We have all heard the proverb “it takes a village to raise a child”.  It is an African proverb.  More specifically, it is a Nigerian  proverb originating from the Yoruba and Igbo tribes.  Let’s just say that my love of this proverb is directly related to my Yoruba heritage.
I used to think that in my big-city community, we believe in the child-rearing village, but we don’t necessarily live that belief on a day-to-day basis.  We’re all struggling and trying so hard to live the best version of the lives we imagined while dealing with the life we’ve been dealt that many of us don’t think that we have much to offer a village.  I realize now, that I may be wrong.  With no concrete plans or agreed upon rules, my basketball team sized gaggle of children are offered the love and energy of a village.  

There are those villagers who we have been formally invited into our lives as caregivers and teachers, who perhaps, with no real intention, become more than what their titles would suggest.  They don’t always act in ways that best echo our beliefs and values but they always act with great love for our children.  They hug them and listen; they remember what they love and what they hate and what they fear.  They laugh with them and at them (but in that “you’re so adorable” kind of way).  They teach them and teach them again and again.  They “clock in” but they never fully “clock out”.  Thank you.  We are grateful for you.  
There are those who live close by and share their yard and their kitchen and their couch.  They run faster than us when one of ours topples over on their bikes darts out in the road, after a runaway ball.  Their children’s grandparents know our little ones by name and remember them coming home.  On Halloween someone gives out candy, and someone pours the wine and someone hangs with the kids.  We never talk about who is doing what or when we’ll change jobs but we all know it’s all taken care of.  Our little ones sing goodnight to them and ask for one more snuggle from them before coming home.  They drop off a bottle of wine or a case of coke and they know exactly which liquid we need and when.   Thank you.  We are grateful for you.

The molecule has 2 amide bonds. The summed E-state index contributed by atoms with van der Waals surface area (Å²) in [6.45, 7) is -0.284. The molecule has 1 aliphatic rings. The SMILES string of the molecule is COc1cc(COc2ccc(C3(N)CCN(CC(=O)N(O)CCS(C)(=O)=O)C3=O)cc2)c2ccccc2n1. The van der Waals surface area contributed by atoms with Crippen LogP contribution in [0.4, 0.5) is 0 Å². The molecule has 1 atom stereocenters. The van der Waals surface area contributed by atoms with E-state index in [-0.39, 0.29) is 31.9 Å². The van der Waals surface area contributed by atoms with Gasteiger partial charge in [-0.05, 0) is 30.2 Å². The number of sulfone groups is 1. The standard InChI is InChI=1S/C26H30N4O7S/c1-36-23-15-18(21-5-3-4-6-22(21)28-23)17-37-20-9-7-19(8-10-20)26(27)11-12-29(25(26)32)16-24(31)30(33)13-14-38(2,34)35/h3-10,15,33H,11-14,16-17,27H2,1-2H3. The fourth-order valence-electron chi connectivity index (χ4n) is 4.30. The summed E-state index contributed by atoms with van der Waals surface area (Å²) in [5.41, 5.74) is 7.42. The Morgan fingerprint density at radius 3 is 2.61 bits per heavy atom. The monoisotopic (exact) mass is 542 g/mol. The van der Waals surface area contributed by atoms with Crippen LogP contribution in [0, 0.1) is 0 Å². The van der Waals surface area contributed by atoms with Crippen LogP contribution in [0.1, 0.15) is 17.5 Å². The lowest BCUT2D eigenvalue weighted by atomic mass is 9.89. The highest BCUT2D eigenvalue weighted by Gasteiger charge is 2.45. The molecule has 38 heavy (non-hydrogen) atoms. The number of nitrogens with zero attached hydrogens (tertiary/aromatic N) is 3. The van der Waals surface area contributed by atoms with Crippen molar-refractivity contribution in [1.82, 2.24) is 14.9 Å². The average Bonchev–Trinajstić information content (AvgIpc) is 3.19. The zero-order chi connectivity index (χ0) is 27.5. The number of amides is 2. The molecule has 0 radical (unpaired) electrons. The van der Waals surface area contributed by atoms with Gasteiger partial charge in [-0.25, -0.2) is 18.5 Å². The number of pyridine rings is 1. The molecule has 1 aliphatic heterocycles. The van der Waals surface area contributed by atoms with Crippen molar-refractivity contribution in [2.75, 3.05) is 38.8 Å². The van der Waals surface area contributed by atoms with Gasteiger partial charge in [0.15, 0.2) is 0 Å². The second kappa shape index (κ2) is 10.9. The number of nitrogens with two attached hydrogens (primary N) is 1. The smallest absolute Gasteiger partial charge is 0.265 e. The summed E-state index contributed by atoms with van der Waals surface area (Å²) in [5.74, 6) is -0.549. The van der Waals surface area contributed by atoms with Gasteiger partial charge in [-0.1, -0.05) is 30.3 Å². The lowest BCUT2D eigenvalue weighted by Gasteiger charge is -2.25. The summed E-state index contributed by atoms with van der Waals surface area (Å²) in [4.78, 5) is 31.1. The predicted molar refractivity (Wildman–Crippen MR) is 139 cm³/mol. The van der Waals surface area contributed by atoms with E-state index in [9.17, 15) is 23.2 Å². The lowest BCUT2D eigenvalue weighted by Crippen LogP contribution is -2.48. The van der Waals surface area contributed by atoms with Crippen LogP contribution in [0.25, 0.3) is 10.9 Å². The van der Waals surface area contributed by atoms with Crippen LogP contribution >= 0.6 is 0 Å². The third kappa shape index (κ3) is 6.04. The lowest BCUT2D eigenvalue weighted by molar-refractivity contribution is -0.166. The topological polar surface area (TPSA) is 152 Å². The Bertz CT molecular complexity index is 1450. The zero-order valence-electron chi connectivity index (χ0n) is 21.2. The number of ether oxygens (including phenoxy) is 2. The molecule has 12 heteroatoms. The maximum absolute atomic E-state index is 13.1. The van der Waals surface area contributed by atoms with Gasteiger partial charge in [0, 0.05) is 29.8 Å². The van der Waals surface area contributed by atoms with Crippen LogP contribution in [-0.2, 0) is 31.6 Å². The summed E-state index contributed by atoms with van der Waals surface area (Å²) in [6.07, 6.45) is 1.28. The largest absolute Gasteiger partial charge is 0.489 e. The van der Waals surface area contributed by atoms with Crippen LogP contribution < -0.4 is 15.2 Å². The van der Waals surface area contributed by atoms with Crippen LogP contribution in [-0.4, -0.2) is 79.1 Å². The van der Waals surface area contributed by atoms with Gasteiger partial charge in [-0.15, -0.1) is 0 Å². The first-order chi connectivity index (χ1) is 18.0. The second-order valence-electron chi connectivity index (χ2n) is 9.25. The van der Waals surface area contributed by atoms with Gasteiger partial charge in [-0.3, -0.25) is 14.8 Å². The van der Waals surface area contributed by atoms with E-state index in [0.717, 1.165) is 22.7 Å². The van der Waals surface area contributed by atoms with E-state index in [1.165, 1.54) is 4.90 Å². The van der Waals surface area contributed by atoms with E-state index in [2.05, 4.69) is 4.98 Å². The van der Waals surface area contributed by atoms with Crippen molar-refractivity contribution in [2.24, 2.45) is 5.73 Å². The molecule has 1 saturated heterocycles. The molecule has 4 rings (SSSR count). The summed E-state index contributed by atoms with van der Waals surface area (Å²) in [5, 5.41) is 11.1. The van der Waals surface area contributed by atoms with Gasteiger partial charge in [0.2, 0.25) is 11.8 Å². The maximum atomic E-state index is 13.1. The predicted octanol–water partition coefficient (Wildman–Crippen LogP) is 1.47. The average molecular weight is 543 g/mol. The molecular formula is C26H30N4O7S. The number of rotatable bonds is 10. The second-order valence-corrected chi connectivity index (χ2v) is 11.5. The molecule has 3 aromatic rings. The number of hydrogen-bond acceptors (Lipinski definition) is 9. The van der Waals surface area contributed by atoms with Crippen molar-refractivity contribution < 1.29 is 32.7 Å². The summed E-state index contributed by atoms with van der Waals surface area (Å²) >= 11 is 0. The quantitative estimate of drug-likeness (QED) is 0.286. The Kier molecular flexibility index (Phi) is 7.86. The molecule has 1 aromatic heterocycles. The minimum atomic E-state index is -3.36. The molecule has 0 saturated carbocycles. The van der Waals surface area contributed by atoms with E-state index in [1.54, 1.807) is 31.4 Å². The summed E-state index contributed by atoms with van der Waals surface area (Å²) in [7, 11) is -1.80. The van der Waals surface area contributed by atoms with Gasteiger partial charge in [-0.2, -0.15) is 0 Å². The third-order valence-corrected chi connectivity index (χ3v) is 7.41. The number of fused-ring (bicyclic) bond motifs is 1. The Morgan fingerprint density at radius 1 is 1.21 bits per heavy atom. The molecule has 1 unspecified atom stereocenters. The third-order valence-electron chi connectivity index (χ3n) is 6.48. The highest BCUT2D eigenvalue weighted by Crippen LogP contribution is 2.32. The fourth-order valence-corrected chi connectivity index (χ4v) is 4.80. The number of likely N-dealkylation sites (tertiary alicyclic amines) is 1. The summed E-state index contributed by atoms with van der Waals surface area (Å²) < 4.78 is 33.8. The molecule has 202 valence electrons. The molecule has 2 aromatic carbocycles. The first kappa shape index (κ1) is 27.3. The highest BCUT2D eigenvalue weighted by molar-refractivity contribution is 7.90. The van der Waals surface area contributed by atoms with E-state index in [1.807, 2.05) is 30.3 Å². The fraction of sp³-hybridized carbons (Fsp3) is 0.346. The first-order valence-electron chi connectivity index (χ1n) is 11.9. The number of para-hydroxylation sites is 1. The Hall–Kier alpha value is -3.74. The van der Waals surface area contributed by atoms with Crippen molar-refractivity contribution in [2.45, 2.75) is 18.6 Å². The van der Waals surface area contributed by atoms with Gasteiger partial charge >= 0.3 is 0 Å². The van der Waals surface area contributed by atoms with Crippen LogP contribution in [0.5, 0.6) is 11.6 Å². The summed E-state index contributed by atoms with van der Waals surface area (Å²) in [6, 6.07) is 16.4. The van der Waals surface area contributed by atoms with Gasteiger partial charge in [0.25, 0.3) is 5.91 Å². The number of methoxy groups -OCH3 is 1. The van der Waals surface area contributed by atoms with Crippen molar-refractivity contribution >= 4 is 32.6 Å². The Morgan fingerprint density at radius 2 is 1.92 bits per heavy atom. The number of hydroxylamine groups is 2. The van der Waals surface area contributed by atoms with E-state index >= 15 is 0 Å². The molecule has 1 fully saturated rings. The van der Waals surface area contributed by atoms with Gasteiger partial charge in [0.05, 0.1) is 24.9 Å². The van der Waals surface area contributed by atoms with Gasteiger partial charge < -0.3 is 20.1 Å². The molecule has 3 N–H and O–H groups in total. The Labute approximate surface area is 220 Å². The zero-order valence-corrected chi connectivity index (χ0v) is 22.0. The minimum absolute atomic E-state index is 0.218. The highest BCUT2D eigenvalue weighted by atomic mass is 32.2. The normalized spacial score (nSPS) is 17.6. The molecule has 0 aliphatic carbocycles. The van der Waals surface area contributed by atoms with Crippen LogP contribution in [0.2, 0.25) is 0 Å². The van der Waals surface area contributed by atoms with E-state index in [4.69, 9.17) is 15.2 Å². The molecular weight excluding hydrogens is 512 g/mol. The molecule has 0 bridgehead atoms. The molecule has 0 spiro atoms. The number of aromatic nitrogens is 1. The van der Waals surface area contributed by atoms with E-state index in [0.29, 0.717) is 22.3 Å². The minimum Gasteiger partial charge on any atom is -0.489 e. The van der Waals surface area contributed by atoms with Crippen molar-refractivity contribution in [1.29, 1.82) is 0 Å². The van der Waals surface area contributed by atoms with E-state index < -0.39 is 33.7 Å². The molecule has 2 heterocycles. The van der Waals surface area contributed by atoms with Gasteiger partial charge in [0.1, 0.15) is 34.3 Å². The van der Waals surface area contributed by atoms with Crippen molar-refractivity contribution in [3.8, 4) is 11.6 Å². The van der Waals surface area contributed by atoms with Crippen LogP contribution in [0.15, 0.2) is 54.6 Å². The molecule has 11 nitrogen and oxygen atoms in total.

There are those villagers who are part of our family of origin. Bubby and Zaide, who call on the phone and send cherished postcards and come for special weekend visits to be showered with enough kisses and cuddles to make up for lost time.  There is Nanny who is nearly part of our every day but still gets the run-down-the-hall greeting every time she arrives and the confused look when there’s only time for a short visit.  There are aunties and uncles who are like royalty and somehow are the ones who can always do the things we cannot.  There are aunties and uncles  and cousins who show up every week, even when they’re tired, and love our brood enough to spoil and scold.  Thank you.  We are grateful for you.
Our village includes chosen family – old friends and new friends, who love up our kids but love us up too.  We can be honest with them.  We can call our kids assholes and they know that we need a break not to be judged for saying horrible things about our kids.  They know what we sound like when we’re on the other end of the phone but are crying too hard to form words (okay that may be the beauty of call display, but you know what I mean).  They let us brag about our kiddos without feeling guilty.  There are those villagers who when we’re talking about one of our kids and their struggles say, “We’re going to do what we have to do to support her.  She’s our little one.”  With those friends we are never alone.  They hold us up.   Thank you.  We are grateful for you.  

It’s been a lousy couple of weeks for the Silverman-Akandes but it’s totally okay.  Our boat is being steadied.  As I write this I hope that we are good villagers and that I am wrong about thinking that we have nothing to offer the village.  I hope we give you and your littles as much Yoruba style, village love as we receive.  
To our people, to our villagers, I hope you know who you are and I hope you know that we are so, so grateful for you.  
XO Ajike